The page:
Rip a star off our American flag. We have lost the population of an entire state to the ravages of the opioid crisis since 2000. It is as though the population of Vermont has disappeared–from our lives, from labor statistics, from our collective future. The ticking sound you hear is that number, 645,000 climbing higher daily.
In an effort to control substance abuse, we have incarcerated huge numbers of people for non-violent drug offenses. In fact, each day we have under lock-and-key the population equivalent of Kentucky. Through incarcerations and overdose deaths, we have become less, as a nation. It is time to rethink our approach to drugs and drug addiction.
Join me. I have embarked on a nationwide endeavor–I am traveling all around the United States interviewing people suffering or recovering from drug addiction. These interviews will form the basis of several large art installations to reduce the stigma surrounding drug addiction.
My journey began in the Seattle area where a young woman said to me, “It was my fault, I chose to first use this drug, but then it began using me.” These words flipped a switch in my mind. The power of this class of drugs is inarguable: 23% of people who try oxycodone become addicted; that is one in four people.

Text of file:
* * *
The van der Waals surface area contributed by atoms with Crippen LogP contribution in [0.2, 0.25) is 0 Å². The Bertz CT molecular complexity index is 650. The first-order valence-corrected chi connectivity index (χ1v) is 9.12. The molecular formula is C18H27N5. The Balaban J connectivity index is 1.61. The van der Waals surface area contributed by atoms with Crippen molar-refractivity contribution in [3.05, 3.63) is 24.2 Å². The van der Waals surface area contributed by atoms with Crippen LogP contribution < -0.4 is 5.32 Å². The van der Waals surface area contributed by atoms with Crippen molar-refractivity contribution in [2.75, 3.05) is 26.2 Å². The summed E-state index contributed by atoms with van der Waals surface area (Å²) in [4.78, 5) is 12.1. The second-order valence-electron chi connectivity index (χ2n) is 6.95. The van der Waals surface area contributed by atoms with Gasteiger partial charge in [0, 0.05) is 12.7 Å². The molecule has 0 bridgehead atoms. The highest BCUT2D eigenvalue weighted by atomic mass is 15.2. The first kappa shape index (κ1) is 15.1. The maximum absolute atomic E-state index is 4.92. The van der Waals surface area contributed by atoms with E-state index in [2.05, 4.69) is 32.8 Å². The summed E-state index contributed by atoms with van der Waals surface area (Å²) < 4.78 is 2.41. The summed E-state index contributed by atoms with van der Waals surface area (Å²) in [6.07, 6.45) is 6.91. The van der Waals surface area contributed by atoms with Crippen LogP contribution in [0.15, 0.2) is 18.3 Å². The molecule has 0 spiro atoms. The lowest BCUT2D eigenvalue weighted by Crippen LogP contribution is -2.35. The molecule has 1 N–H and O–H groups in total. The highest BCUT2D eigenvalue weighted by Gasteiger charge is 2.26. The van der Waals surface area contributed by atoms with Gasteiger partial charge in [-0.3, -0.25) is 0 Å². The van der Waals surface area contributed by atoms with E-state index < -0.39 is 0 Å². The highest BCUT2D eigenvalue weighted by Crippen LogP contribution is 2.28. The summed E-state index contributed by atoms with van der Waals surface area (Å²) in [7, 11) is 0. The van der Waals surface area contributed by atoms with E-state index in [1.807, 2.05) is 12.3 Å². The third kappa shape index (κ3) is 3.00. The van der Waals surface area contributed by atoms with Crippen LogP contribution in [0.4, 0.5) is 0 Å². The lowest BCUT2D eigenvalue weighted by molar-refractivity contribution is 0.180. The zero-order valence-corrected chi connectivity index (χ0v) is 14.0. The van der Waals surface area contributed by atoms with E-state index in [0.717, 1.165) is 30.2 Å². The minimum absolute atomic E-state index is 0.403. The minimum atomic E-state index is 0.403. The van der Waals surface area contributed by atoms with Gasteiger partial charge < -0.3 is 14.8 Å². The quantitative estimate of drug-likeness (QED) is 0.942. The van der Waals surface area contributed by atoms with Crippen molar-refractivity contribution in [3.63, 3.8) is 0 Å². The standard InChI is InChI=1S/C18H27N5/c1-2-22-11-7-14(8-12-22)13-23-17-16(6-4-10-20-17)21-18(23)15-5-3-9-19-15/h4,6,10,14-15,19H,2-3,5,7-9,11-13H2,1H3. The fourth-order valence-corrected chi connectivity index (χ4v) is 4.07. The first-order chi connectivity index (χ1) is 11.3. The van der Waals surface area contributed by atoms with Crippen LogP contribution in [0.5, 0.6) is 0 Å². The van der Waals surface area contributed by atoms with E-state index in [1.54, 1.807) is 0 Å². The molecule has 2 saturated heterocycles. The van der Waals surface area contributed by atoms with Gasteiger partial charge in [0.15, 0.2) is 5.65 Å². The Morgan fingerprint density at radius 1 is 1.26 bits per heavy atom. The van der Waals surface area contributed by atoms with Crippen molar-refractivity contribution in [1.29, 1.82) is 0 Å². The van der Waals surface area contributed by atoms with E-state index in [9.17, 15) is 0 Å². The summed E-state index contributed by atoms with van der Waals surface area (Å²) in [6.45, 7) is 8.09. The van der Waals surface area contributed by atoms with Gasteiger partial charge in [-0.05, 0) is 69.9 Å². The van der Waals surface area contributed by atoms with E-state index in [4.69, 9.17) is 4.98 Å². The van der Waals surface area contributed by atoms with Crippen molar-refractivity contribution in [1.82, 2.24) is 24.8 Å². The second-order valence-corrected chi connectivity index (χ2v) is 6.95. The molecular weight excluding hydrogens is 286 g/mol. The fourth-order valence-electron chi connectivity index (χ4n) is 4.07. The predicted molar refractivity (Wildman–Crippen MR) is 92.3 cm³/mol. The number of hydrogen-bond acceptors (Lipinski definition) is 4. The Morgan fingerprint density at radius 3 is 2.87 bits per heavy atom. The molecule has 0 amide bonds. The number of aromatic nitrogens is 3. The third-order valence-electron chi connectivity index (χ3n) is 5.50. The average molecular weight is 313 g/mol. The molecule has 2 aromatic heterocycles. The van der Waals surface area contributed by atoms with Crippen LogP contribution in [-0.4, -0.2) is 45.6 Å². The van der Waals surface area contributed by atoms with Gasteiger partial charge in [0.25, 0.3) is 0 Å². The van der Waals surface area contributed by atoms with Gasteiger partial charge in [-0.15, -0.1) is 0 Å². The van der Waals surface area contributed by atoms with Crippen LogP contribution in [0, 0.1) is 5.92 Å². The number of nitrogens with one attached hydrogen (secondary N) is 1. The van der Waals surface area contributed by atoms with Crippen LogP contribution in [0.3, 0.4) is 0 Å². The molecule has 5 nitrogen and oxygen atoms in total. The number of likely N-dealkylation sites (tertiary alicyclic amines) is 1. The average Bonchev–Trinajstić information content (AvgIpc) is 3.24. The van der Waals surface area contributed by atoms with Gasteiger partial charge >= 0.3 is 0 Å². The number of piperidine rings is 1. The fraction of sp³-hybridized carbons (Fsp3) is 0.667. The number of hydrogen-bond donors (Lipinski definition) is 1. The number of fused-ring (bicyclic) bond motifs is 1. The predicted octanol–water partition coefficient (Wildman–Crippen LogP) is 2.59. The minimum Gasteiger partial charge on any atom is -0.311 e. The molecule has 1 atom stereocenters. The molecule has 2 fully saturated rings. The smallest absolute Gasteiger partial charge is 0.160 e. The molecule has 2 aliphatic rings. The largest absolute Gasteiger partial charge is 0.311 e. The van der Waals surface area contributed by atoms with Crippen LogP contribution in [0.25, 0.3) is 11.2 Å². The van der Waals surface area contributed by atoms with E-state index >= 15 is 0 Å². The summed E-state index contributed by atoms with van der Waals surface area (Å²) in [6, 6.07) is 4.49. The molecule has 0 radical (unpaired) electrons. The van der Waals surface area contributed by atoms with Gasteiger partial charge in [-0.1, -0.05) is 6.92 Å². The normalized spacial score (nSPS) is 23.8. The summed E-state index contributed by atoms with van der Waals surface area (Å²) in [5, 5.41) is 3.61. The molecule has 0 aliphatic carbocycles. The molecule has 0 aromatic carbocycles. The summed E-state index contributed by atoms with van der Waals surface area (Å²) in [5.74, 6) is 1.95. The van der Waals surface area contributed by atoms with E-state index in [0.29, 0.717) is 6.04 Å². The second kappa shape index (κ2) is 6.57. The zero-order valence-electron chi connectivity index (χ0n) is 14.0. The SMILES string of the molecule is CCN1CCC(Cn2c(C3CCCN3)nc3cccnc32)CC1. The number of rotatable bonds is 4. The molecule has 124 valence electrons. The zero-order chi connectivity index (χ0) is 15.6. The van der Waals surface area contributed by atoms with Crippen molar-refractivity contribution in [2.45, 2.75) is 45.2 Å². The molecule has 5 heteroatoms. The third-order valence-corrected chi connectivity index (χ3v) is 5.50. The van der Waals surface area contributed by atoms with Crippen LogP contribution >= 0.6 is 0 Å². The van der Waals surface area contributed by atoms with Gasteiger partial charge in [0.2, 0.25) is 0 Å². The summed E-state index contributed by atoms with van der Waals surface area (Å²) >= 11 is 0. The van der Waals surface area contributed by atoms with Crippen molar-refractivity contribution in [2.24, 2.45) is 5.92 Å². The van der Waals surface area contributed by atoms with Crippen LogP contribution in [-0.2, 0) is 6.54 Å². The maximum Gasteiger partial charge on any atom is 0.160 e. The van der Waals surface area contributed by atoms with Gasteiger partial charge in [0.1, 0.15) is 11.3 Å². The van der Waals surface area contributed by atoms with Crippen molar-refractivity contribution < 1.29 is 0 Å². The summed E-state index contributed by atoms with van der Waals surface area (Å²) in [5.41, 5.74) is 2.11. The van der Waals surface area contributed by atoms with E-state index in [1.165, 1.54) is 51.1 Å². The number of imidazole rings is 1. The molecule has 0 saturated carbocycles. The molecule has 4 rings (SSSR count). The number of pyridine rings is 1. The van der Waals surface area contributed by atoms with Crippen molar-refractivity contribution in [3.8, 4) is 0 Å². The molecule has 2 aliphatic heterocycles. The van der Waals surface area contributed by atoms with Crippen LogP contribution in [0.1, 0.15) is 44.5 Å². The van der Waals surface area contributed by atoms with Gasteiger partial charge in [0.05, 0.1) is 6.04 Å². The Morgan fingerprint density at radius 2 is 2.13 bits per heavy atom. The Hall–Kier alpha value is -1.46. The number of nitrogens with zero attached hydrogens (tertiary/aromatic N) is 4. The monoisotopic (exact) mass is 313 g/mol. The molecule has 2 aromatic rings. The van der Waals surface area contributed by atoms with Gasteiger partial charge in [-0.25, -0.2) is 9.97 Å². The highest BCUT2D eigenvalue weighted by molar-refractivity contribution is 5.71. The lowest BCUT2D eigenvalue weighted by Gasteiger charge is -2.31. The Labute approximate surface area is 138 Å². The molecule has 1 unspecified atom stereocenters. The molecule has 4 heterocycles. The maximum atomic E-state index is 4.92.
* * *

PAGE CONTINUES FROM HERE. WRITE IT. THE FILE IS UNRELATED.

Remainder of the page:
I learned that it takes only five days for opioids to effect chemical changes in the brain’s executive function. In less than a week of usage, a person can be taken hostage, chemically hijacked. In my travels, I have not met anyone who wants to be addicted; I have met plenty of people who are desperate to break free from the chemical stranglehold of drugs.
My travels have taken me to Seattle (WA), Portland (OR), Salt Lake City (UT) , Los Angeles (CA), Denver (CO), Austin (TX), Rapid City (SC), Fayetteville (AR), Evansville (IN), Lake Worth (FL), Rockville (MD), Raleigh/Durham (NC), Charleston (SC), New York City (NY), Boston (MA), Hartford (CN) and Portsmouth (NH)…and my venture continues.
I meet people wherever they are in their own journey: I have visited homeless shelters, soup kitchens, pawn shops, in-patient and out-patient recovery treatment centers, and sober living residences. I have even interviewed people on the street. There is much to learn from them all.
One evening, I was at a sober living residence in Maryland, when it all came home to me: I told one of my interviewees what a honor it is to be allowed into individuals’ lives to learn their stories. He looked at me with a gaze that echoed the brutal road he had walked and rhetorically challenged me–“So why is there stigma?”
He is right.
Walk in my shoes as I encounter people–each life immensely valuable–devastated by addiction. Watch as I build art to change the way you feel about those who have used. Help me turn judgment into empathy.